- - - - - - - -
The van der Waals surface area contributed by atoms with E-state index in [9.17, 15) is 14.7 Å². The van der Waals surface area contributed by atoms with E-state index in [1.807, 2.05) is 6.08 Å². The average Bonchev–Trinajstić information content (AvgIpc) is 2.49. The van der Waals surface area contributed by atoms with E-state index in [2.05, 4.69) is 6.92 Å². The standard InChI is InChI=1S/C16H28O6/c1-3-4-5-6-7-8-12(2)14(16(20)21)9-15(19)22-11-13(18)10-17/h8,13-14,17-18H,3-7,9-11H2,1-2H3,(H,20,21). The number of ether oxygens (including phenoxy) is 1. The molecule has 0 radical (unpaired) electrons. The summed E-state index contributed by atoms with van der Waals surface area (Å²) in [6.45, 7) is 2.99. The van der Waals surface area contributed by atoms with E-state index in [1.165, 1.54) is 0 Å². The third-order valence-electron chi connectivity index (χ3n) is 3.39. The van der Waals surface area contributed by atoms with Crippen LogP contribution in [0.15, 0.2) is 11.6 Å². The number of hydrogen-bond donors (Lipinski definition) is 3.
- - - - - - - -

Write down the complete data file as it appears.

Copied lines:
The van der Waals surface area contributed by atoms with E-state index in [9.17, 15) is 14.7 Å². The van der Waals surface area contributed by atoms with E-state index in [1.807, 2.05) is 6.08 Å². The average Bonchev–Trinajstić information content (AvgIpc) is 2.49. The van der Waals surface area contributed by atoms with E-state index in [2.05, 4.69) is 6.92 Å². The standard InChI is InChI=1S/C16H28O6/c1-3-4-5-6-7-8-12(2)14(16(20)21)9-15(19)22-11-13(18)10-17/h8,13-14,17-18H,3-7,9-11H2,1-2H3,(H,20,21). The number of ether oxygens (including phenoxy) is 1. The molecule has 0 radical (unpaired) electrons. The summed E-state index contributed by atoms with van der Waals surface area (Å²) in [6.45, 7) is 2.99. The van der Waals surface area contributed by atoms with E-state index in [1.165, 1.54) is 0 Å². The third-order valence-electron chi connectivity index (χ3n) is 3.39. The van der Waals surface area contributed by atoms with Crippen LogP contribution in [0.15, 0.2) is 11.6 Å². The number of hydrogen-bond donors (Lipinski definition) is 3.